ISLAMABAD, Jan 18 (APP): Minister for Finance and Revenue Hafeez Sheikh on Monday said the incumbent government inherited inflation and precarious economic crisis and has to take tough decisions to cope with the challenges.
Speaking in the Senate, he said soon after coming into power, the country foreign reserves had dipped to $ 9 billion from $ 18 billion adding that the gap between exports and imports had also widen to $ 32-35 billion.
The ratio of country’s exports had become almost zero, he added. The minister said the past government intentionally adopted a policy not to enhance country’s exports. However, the government’s top priority was to save the country from the impending default and took result-oriented decisions, he said.
He said no government wanted to go for IMF funding but it was imperative to approach the International Monetary Fund (IMF) due to the country’s economic situation at that time.
The minister said the government had to introduce strict financial discipline to curtail excessive government expenditure, increase revenue collection, introduce market driven exchange rate, remove large tax exemptions and discourage imports.
He said that the government did not borrow even a single penny form the State Bank of Pakistan during the last one and half year, while no supplementary grants were given.
He said the government had to take very unpopular decision of not giving any raise in salaries to the employees. He also thanked the armed forces for freezing its budget. On one side, the government’s expenditures were curtailed and on the other hand, steps were being taken to enhance the tax collection net, he added.
Hafeez Sheikh said the tax collection ratio had witnessed 17 per cent increase before the COVID-19. The country was going towards stability owing to the steps taken by the government, he said.
However, he said the COVID-19 affected the whole world including Pakistan. The minister said despite many challenges, the government gave a stimulus package to the people for providing relief to them during the COVID-19.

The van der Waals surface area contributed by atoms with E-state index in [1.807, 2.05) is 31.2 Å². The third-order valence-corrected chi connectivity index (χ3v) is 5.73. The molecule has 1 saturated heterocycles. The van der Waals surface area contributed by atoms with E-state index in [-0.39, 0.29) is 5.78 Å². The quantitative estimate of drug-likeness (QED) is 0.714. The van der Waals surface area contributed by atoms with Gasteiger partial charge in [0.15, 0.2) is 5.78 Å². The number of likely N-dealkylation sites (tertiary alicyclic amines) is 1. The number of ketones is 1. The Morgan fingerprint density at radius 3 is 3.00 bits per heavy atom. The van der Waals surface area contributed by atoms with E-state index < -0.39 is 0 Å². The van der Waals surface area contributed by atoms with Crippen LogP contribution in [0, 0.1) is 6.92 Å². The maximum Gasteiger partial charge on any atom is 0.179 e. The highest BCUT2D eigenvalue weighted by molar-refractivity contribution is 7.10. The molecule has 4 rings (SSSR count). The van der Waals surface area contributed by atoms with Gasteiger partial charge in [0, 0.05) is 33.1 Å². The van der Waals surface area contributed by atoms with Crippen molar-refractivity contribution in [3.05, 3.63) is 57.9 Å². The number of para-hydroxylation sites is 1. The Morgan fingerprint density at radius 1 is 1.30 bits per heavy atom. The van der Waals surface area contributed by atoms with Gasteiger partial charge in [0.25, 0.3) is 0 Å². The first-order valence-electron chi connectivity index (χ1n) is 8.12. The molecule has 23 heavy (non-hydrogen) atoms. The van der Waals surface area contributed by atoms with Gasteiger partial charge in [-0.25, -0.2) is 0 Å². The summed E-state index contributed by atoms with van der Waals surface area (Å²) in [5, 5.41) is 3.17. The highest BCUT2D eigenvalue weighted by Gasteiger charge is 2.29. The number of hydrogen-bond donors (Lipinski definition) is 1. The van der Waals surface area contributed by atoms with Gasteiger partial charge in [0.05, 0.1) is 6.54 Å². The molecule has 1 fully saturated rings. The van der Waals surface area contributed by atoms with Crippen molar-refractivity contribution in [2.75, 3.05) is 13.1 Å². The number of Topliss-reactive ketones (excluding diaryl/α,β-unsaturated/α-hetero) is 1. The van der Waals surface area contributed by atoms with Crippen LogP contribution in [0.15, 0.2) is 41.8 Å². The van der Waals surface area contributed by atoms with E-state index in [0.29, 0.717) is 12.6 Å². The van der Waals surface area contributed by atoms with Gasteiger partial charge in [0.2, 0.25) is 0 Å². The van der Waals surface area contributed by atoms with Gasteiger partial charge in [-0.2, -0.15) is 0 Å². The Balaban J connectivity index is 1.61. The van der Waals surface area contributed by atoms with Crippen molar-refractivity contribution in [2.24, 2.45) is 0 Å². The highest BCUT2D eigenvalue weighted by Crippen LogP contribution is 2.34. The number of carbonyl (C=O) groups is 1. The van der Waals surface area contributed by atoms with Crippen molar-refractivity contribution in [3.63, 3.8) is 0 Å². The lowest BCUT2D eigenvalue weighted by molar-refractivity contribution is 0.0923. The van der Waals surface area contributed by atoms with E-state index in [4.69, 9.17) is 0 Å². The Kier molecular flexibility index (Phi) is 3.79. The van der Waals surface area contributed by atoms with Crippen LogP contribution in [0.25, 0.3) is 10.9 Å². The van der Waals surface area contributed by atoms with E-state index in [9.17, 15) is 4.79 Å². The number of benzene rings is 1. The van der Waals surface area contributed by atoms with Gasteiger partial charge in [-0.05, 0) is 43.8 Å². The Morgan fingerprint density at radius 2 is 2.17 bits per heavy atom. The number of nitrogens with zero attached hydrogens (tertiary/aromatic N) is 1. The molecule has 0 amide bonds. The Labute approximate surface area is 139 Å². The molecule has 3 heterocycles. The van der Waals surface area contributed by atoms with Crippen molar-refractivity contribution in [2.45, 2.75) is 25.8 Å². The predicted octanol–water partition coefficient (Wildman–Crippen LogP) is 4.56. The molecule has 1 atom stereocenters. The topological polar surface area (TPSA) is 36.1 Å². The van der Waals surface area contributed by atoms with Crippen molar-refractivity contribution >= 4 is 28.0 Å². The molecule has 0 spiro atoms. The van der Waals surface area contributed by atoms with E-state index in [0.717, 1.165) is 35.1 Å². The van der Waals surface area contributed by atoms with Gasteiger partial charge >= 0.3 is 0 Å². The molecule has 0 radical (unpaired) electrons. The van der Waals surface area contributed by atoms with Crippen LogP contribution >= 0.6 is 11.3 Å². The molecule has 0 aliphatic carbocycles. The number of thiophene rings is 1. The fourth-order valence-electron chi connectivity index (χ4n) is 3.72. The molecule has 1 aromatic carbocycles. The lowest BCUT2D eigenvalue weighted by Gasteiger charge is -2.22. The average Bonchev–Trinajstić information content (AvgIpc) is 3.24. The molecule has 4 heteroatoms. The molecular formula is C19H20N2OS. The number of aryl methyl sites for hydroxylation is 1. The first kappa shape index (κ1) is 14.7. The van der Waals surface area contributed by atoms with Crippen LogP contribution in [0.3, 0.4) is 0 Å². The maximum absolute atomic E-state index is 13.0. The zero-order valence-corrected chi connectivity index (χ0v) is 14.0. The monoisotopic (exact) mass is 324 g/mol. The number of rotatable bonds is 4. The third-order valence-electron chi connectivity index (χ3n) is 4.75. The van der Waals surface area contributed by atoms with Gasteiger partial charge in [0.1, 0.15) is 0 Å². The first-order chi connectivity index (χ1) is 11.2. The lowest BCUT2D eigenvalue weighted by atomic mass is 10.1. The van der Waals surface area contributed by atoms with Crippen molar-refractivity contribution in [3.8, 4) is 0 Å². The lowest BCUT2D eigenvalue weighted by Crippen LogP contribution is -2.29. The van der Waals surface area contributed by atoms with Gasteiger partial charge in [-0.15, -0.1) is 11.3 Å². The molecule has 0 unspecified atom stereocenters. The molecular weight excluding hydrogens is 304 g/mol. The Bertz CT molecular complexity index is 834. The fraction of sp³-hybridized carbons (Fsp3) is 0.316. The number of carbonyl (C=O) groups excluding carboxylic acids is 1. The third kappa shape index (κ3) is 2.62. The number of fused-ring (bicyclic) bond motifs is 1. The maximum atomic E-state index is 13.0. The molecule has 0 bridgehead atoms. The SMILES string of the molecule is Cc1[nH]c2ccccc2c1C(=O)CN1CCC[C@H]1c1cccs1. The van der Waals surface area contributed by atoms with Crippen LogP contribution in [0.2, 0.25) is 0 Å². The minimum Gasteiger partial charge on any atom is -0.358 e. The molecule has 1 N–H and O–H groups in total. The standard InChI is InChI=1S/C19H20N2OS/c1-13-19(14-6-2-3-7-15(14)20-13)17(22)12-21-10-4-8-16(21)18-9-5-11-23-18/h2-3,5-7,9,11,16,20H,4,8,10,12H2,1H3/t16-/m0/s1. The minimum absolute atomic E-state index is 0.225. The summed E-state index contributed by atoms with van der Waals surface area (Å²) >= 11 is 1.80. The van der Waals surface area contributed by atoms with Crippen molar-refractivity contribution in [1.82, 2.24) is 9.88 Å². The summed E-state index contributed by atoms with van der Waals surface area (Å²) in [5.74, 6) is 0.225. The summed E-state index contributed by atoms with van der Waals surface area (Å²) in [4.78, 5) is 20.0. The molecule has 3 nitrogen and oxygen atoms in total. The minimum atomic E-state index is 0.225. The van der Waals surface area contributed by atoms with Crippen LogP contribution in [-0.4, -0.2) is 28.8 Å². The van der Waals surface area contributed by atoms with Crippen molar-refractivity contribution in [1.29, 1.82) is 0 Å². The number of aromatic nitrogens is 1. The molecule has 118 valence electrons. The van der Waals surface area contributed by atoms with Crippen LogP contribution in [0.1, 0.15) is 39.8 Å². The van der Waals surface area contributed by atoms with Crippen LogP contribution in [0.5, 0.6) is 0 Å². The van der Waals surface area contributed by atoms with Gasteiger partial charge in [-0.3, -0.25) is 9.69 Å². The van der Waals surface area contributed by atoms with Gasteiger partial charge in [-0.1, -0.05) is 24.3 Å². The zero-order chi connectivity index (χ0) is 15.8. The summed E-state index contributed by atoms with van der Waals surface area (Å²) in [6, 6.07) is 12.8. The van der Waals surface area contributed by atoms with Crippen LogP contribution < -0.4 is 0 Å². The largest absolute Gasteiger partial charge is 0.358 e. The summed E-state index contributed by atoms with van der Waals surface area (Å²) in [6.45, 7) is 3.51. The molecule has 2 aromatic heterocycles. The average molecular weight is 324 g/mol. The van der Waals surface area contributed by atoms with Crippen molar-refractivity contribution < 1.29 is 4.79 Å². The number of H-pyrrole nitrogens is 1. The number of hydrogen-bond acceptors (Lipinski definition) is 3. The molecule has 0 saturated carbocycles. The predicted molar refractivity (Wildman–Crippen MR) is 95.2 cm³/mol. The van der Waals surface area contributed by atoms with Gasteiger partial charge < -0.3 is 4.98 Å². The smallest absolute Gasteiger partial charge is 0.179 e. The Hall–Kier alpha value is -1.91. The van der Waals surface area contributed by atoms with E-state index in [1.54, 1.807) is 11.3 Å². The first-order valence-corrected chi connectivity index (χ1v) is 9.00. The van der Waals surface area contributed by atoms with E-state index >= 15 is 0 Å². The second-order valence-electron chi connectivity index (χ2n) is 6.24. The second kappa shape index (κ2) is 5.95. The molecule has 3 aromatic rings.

He said the government, not only paid electricity bills of the three months but also gave a special package to the construction industry and relief in banks loans to the companies and the people.
As many as 90 per cent tax exemption was given to the people for purchasing small houses, he added.
Regarding public debt, the minister said blaming the government for current debt spike, was unfair because it was also paying the loans obtained by the previous governments.
He said the debt was acquired for repayment of already taken loans and its interests. The rupee devaluation was also a reason for increase of public debt, he added. He said the government was focusing on reducing foreign debt as it was a big burden on country’s economy.
He said owing to the efforts of the government, the current account was now in surplus. “Due to primary surplus, we don’t need loans if we don’t have to repay previous loans,” he said.
The minister said the government was investing such programmes which help generate employment opportunities. The minister said the government not only cleared refund claims worth Rs 250 billion but also provided subsidies on electricity and gas to the consumers.
He said financial assistance to 15 million families was provided during the COVID-19 without any discrimination. Budget of Ehasas programme has already been doubled to Rs 192 billion, he added. Similarly, he said Rs 152 billion was allocated for the development of former tribal areas.
Regarding exports, the minister said the country exports witnessed sharp increase after the decades and the textile sector recorded 16 per cent growth, readymade garments and pharmaceutical each 25 per cent, cement 14 per cent and process foods 120 per cent etc.
Moreover, the large scale manufacturing industry was also on path of recovery and witnessed a growth of 7.5 per cent. The Minister said now the combined impact of various progressive economic indicators show that the country was moving forward.